I’m not exactly clear on who the “Dark Master” is, but DarkMaster Escape Rooms have used this character to provide an overarching story that touches on all of their games, giving each a connection to the other, while still allowing for totally and completely different theming. Although Into the Reliquary didn’t feel particularly narrative-driven, the story was ever-present, and there were moments of exposition throughout the game. The loose narrative actually allowed Into the Reliquary to be somewhat open in its design. Yes, there were moments where one task led on to another that had the entire team working in tandem, but there were also certain points in which Gord and I were working independently of one another.
What really made this game remarkable, however, was the lengths the team have gone to provide some real “wow” moments not just with the set design, but also with special effects. The adventure aspect and the immersion that comes with both interaction with my surroundings and a physical challenge are a couple of the many reasons that games that make me feel like Indiana Jones are my favourite, and Into the Reliquary had a few moments to rival some of the most memorable moments I’ve had in similarly themed games (and I’ve encountered swinging on “vines” and moving walls.)
As much as I keep talking about the visually impressive set design, I do think it’s important to double back to something that I mentioned earlier. Into the Reliquary is not suitable for players that have difficulties with mobility. I would even go so far as to say if you have issues with heights or vertigo you may want to contact the venue prior to booking. In fact, due to health and safety concerns, their FAQ’s even state that children under 12 are unable to play the game and anyone under 16 must be accompanied by an adult. Either way, this is one of those games where you probably want to listen very closely to the Health and Safety briefing and actually read the waiver before signing.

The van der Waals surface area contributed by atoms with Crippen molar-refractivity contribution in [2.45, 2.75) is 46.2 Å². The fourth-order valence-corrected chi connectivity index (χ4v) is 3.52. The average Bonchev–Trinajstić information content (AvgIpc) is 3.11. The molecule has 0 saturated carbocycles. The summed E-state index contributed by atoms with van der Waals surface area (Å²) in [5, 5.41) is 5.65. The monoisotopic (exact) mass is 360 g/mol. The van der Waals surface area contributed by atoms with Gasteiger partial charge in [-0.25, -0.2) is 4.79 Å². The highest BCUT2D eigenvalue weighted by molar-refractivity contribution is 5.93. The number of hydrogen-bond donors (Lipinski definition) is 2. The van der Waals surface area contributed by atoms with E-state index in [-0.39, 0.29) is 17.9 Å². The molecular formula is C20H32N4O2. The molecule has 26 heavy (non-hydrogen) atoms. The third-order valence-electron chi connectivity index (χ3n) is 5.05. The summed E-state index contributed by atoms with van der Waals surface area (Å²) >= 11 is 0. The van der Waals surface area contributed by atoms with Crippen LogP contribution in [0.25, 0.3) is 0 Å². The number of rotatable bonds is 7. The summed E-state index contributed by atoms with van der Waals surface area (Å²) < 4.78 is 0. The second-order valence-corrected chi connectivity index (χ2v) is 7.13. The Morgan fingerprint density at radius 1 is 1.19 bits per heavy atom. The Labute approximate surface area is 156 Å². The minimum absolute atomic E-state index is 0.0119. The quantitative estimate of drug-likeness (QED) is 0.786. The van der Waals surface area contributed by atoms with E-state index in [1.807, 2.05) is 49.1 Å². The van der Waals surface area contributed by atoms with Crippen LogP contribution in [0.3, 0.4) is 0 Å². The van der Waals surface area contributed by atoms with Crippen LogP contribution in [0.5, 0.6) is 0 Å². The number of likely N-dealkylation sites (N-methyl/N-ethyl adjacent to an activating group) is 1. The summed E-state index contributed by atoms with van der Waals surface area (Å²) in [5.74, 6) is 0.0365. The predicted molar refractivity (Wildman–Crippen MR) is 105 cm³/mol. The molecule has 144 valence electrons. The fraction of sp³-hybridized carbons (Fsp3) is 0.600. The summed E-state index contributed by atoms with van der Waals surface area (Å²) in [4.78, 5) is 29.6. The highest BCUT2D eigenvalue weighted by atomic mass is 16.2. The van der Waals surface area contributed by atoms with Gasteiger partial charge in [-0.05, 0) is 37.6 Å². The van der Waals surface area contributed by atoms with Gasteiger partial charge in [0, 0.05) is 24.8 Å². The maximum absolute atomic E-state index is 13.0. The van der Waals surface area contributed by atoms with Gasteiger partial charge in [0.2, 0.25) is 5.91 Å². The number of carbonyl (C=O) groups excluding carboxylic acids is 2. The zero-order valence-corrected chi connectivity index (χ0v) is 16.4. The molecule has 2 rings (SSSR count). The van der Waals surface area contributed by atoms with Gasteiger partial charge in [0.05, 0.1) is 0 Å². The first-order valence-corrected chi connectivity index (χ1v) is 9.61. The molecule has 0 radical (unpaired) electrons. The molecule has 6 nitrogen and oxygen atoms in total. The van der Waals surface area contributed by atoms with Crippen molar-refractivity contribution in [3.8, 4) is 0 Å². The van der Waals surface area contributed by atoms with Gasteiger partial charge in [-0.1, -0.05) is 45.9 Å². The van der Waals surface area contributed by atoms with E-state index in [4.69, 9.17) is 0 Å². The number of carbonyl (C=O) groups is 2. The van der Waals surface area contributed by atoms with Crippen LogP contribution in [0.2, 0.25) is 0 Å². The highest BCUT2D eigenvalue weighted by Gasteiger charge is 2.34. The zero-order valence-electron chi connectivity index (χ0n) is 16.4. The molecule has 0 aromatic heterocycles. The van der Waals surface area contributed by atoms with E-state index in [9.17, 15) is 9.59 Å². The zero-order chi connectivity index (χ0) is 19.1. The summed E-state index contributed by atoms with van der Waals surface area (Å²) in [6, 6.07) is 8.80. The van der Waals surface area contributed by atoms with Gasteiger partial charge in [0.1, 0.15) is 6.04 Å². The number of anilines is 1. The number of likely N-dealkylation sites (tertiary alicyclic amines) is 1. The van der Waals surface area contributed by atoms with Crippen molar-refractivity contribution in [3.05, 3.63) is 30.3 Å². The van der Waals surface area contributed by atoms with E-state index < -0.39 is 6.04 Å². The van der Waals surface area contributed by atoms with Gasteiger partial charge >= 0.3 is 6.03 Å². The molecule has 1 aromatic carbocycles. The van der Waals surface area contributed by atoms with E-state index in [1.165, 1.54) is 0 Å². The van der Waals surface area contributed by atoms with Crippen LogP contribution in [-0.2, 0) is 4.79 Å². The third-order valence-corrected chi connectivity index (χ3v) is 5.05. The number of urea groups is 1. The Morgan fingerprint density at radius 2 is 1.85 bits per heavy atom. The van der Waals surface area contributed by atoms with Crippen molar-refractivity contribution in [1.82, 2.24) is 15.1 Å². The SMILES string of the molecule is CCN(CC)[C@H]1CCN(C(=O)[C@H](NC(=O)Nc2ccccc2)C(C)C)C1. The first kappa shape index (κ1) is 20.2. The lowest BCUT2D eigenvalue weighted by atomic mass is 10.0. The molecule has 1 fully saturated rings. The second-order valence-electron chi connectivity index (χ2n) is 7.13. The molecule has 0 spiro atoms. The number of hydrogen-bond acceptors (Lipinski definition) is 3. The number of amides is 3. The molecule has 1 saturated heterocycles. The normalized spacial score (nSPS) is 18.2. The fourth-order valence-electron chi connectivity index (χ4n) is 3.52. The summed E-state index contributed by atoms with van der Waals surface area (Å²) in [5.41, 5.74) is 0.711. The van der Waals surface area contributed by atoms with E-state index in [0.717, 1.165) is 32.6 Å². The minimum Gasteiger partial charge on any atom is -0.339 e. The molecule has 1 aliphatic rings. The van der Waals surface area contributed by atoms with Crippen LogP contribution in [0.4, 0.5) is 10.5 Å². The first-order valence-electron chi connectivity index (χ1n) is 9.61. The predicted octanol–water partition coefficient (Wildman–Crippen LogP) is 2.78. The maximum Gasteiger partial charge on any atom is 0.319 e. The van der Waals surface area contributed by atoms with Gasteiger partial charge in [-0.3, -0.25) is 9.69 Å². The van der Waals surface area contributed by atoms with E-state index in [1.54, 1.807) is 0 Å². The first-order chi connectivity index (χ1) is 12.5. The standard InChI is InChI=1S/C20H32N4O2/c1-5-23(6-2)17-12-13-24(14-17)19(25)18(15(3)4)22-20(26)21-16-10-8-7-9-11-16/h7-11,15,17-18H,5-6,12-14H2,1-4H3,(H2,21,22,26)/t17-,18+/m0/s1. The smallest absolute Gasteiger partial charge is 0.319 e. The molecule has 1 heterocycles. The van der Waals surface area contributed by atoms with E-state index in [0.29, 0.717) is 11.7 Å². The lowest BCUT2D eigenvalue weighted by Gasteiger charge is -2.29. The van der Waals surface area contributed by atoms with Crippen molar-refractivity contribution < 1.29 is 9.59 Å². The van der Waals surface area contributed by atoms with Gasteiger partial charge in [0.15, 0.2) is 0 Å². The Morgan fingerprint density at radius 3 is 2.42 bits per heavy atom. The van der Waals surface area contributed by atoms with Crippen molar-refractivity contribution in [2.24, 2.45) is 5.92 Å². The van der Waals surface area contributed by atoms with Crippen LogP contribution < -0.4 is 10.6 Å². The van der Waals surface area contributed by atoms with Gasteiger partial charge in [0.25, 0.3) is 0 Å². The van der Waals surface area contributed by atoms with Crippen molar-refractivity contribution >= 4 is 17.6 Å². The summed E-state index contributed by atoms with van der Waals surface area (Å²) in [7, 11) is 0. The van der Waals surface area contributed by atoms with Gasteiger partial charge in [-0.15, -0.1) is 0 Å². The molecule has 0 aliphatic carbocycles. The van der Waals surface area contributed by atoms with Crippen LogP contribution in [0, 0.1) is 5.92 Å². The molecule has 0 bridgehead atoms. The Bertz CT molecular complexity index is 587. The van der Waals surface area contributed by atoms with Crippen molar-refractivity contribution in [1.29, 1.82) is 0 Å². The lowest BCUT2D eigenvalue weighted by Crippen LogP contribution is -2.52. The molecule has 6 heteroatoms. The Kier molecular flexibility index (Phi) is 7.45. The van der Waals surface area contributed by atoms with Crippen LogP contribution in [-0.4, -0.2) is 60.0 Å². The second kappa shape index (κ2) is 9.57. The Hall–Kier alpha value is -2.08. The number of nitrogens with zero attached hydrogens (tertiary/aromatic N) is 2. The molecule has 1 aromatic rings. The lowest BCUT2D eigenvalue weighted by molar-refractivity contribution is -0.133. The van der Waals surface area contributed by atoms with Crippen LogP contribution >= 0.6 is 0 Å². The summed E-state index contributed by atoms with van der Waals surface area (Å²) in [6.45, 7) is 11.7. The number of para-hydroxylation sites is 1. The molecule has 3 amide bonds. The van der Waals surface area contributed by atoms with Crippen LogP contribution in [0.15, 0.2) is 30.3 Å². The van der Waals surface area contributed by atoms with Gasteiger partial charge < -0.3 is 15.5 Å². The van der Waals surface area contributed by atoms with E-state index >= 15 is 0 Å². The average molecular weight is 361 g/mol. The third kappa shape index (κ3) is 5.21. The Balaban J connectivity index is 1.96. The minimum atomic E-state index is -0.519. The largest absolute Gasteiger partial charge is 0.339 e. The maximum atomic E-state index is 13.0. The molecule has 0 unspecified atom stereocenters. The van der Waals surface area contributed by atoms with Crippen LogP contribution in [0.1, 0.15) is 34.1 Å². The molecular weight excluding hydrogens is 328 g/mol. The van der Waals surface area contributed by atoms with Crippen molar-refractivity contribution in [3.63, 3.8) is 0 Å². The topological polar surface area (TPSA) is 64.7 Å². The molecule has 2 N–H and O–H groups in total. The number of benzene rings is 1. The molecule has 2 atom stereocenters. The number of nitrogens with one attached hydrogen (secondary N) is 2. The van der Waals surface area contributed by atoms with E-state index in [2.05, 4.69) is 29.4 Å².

While Into the Reliquary was visually stunning, on the puzzle side, it was a little more basic. Searching, observation, and a little bit of logic all played their parts in the puzzles, with some added codes, translating, and some more physical challenges rounding out the collection. In fact, there were a number of these physical tasks that weren’t really puzzles, but did add to the adventure and the immersion. The puzzles that were there were designed to fit well within the theme of the game, and often felt quite natural, but the real “wow” moments came from the set, rather than the game being full of amazing “Ah-ha!” moments from fiendishly clever puzzles.
When you’re headed into the jungle, it’s always good to have some backup, and Ellie was on hand to lend her assistance through a walkie talkie when required. We’re a little bit useless at searching, so needed a bit of a nudge to look at something again with a fresh pair of eyes, but Ellie waited until we asked for help to tell us we’d overlooked this, and with just a simple nudge we were back on track.
When we did determine that we needed a bit of a nudge, Ellie replied instantly, knowing exactly where we were in the game and exactly what to say to ensure we got back on track without spoon-feeding any answers to us.
The set of Into the Reliquary is truly something to behold, and there are certain moments throughout the game that we are unlikely to forget for some time. The puzzles didn’t wow in the same way as their surroundings, but still made for a fun game, although that was somewhat overshadowed by a moment or two of what felt like legitimate danger.
Team: 2 players – escaped in 49 minutes
Address: Unit 5 Plumyfeather Farm, Plumyfeather Lane, Lye Green, Crowborough, East Sussex, TN6 1UX